Iribe says the site is a great way of not having to meet with a number of venture capitalists and beg for money, and would potentially also help avoid the tough and “labour intensive” early days he experienced at Scaleform.
He adds that the company now has enough money to operate well, and has a fully committed team behind it.
When asked whether Kickstarter was being used as a promotional tool, Iribe admitted it was an excellent platform to get the virtual reality headset into the public eye and into the hands of developers early on.
“Yes. I mean, I think it’s a great vehicle to use for marketing a product,” he says.
“We’re not marketing a consumer product right now, we’re marketing a developer product. Game developers and software developers are all very hip to the internet and hip to Kickstarter, it is the world that they live in.
“So launching a developer kit on Kickstarter and marketing it that way has proved to be very successful and a great avenue for us instead of doing it all ourselves.”
He added that Kickstarter was crucial for Oculus in the sense that it was key to see the amount of support the headset could obtain and what its market potential was.
“It’s critical to see that support and the number of developers out there wanting to get involved is super important,” he explains.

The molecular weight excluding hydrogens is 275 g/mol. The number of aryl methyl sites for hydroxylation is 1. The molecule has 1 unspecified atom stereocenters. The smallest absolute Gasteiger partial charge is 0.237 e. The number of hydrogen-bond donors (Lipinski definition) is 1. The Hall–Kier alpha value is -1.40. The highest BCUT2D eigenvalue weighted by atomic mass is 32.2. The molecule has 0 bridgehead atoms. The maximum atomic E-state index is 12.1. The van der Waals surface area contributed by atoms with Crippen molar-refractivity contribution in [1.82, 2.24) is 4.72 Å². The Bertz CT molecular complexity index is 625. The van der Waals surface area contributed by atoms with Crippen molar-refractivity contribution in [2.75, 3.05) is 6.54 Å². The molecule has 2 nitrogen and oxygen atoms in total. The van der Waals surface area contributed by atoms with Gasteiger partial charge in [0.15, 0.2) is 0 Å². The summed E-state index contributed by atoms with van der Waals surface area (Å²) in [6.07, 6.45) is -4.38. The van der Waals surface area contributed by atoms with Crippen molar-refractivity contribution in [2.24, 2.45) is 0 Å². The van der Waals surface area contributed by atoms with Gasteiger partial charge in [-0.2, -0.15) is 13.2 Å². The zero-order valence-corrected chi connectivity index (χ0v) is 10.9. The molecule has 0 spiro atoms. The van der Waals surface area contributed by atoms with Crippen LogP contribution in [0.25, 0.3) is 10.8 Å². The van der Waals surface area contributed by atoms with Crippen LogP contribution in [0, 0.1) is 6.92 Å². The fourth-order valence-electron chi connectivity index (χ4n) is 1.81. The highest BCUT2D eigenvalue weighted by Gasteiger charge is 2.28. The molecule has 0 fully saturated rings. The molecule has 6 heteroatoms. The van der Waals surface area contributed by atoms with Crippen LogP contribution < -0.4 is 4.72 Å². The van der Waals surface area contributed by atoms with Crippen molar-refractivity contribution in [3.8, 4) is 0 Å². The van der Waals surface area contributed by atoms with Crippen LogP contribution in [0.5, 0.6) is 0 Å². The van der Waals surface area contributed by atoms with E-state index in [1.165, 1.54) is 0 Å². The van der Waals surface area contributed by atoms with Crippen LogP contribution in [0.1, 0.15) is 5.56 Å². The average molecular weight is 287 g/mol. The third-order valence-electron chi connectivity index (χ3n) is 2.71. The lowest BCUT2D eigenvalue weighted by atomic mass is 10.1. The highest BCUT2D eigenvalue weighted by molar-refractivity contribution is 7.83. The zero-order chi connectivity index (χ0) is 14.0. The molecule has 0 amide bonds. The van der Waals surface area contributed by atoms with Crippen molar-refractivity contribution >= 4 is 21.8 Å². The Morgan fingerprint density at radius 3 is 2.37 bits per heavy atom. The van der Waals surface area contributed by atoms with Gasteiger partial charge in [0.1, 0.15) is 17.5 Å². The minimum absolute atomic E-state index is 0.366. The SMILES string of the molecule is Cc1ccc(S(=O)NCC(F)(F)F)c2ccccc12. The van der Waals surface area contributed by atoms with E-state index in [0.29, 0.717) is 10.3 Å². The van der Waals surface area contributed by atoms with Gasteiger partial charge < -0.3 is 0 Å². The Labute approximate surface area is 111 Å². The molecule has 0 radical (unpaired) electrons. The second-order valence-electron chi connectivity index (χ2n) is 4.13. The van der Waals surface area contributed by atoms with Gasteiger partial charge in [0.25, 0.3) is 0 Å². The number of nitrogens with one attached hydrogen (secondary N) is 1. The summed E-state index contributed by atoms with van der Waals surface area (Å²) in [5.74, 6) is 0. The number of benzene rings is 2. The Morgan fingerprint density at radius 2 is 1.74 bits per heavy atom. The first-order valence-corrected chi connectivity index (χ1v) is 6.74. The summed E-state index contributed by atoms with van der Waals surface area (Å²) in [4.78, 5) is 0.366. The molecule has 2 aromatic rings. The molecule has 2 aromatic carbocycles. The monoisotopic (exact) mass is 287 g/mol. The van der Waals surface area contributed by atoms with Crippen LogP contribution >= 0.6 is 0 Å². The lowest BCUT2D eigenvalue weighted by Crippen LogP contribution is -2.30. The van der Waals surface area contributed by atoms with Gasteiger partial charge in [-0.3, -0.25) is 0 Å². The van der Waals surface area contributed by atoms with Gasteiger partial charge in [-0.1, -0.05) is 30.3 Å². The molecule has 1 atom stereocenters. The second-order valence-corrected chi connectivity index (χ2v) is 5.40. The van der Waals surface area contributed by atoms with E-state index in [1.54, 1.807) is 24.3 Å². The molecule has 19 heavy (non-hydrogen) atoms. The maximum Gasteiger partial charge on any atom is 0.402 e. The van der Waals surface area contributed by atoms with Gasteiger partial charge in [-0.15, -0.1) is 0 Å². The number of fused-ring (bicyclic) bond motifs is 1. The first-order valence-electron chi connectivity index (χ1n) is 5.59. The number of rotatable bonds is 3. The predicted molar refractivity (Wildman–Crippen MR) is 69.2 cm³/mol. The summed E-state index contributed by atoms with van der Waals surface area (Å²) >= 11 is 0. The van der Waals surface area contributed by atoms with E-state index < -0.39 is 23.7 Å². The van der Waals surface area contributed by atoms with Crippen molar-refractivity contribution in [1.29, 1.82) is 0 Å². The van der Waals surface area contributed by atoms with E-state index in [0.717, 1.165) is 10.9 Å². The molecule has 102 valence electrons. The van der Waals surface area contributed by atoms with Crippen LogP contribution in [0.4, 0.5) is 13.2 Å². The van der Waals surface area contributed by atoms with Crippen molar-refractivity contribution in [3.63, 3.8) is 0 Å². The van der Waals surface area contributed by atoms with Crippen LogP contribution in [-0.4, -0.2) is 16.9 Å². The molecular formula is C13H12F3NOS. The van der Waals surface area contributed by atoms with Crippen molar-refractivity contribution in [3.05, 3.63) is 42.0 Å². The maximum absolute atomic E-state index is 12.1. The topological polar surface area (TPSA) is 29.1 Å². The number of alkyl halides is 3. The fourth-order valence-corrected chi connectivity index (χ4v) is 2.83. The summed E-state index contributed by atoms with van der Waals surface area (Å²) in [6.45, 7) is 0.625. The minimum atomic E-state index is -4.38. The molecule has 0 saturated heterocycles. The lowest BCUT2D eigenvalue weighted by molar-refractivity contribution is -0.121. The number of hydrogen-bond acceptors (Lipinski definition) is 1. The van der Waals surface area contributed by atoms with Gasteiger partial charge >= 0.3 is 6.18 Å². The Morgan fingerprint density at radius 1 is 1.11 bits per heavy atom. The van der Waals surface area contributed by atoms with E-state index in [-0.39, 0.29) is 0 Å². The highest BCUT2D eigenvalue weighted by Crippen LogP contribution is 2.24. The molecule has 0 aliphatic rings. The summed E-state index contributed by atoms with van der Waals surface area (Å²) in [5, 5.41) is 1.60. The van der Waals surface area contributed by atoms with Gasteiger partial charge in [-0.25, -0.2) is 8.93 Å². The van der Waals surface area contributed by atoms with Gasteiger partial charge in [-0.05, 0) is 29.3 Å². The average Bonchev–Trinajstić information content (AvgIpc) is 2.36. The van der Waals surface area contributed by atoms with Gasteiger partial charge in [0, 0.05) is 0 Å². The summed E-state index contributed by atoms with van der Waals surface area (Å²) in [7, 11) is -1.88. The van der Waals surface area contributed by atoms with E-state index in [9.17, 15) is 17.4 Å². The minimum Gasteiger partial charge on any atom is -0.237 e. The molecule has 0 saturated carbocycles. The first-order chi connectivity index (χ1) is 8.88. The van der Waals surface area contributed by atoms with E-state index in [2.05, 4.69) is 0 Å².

“It proves to us that there is an incredible market opportunity, there’s a lot of demand. We’re now going to be able to get developer kits into the hands of everyone who pledges first. I think it makes it very much a community effort.
"This initiative needs to be very much a community effort, we need developer support, there’s a lot of work developers need to do, there’s a lot of work we need to do on the software side to enable everybody to be able to do this and so getting it out there on Kickstarter really allowed us to launch successfully.
“As far as the actual dollar that we raise from Kickstarter, it is certainly important. We’re a small start-up company. That allows us to go out and fund that first set of developer kits without having to run to the institutional big VCs and beg them for money.”
He added that Kickstarter had saved Oculus from having to ask from several million dollars from those very VCs, although this does not seem to fit with the low $250,000 target it asked contributors for on its Kickstarter campaign, suggesting it was a more promotional exercise than Iribe lets on.
This raises questions over whether Oculus truly needed to be taken to Kickstarter, somewhat akin to those levelled at hackable console Ouya.
But despite perhaps not needing to take to crowdfunding in a fundraising sense, the virtual reality headset has certainly caught the imagination of consumers and developers, and could really end up being the next step inimmersive gaming.
But it has plenty of hurdles to cross before it gets there.
Click here to visit the official Oculus website.